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Neurotypical or NT, an abbreviation of neurologically typical, is a term coined in the autistic community as a label for people who are not on the autism spectrum.[1] However, the term eventually became used for anyone who does not have atypical neurology: in other words, anyone who does not have autism, dyslexia, developmental coordination disorder, ADD/ADHD, or other similar conditions. The term was later adopted by both the neurodiversity movement and the scientific community.[2][3][4] Neurotypical has been replaced by some with "allistic", or "nypical"[5] which has the same meaning as "neurotypical" did originally.[6]

In the United Kingdom, the National Autistic Society recommends the use of the term in its advice to journalists.[7]


  1. ^ Sinclair, Jim (1998). "A note about language and abbreviations". Archived from the original on 2008-06-06.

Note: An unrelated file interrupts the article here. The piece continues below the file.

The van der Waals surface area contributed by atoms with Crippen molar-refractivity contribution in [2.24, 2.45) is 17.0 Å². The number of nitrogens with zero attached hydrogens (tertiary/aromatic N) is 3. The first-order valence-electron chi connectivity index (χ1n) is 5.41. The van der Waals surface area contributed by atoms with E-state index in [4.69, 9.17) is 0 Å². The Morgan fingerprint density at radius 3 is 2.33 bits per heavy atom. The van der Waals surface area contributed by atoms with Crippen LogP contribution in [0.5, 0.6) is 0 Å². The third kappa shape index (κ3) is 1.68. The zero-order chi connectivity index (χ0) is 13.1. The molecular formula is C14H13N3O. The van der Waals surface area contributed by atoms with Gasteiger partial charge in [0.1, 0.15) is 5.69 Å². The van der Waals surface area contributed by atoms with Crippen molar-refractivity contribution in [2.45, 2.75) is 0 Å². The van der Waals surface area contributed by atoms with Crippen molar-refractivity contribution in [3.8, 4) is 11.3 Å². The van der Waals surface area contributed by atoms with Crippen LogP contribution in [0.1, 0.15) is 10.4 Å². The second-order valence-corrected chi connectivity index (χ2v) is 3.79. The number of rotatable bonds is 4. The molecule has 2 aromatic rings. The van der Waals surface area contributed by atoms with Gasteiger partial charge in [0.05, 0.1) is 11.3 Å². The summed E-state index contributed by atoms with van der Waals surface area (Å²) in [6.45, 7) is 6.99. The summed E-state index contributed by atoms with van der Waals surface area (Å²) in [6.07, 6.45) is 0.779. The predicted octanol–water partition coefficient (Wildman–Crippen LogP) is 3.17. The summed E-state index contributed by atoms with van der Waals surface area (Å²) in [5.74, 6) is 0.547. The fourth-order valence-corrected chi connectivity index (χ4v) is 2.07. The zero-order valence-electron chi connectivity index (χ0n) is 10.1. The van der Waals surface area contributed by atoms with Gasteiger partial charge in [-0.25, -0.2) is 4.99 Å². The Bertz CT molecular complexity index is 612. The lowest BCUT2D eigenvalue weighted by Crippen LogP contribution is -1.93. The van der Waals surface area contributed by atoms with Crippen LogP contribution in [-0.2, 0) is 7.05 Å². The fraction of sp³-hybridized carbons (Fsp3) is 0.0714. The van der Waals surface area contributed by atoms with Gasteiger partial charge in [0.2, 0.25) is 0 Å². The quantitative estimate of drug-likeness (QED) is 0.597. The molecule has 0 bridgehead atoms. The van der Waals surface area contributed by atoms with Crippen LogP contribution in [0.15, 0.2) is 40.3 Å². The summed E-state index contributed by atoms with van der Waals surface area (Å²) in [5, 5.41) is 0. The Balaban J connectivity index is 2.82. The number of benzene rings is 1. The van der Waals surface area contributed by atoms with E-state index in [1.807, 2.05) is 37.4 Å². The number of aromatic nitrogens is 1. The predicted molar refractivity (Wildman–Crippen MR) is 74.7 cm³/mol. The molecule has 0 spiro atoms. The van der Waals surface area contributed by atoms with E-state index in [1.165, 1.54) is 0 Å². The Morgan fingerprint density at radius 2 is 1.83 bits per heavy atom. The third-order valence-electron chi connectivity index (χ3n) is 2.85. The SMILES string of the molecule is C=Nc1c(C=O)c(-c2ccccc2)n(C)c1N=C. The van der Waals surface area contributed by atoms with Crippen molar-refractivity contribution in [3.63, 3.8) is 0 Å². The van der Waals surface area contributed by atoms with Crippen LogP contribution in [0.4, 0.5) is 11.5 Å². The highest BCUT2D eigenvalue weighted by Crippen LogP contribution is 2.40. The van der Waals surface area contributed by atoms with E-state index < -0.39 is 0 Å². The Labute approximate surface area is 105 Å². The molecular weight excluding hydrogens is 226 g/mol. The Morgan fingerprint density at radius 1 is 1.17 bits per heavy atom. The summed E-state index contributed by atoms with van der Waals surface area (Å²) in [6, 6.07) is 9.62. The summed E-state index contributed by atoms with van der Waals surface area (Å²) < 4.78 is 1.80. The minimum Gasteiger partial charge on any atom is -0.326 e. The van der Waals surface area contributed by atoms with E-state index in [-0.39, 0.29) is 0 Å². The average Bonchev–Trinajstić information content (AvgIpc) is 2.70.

2. ^ Hare, D. J.; Jones, S.; Evershed, K. (November 2006). "A comparative study of circadian rhythm functioning and sleep in people with Asperger syndrome". Autism 10 (6): 565–575. doi:10.1177/1362361306068509. PMID 17088273. 
  3. ^ O’Connor, K.; Hamm, J. P.; Kirk, I. J. (October 2005). "The neurophysiological correlates of face processing in adults and children with Asperger's syndrome". Brain and Cognition 59 (1): 82–95. doi:10.1016/j.bandc.2005.05.004. PMID 16009478. 
  4. ^ Myles, Brenda Smith; Huggins, Abigail; Rome-Lake, Maleia; Hagiwara, Taku; Barnhill, Gena P.; Griswold, Deborah E. (December 2003). "Written language profile of children and youth with Asperger syndrome: From research to practice". Education and Training in Developmental Disabilities 38 (4): 362–369. 
  5. ^ "Be different, J. e. Robeson
  6. ^ Cashin, A.; Sci, D. A. (2006). "Two terms—one meaning: the conundrum of contemporary nomenclature in autism". Journal of Child and Adolescent Psychiatric Nursing 19 (3): 137–144. doi:10.1111/j.1744-6171.2006.00061.x. PMID 16913963. 
  7. ^ "How to talk about autism". National Autistic Society. Retrieved 2012-06-06.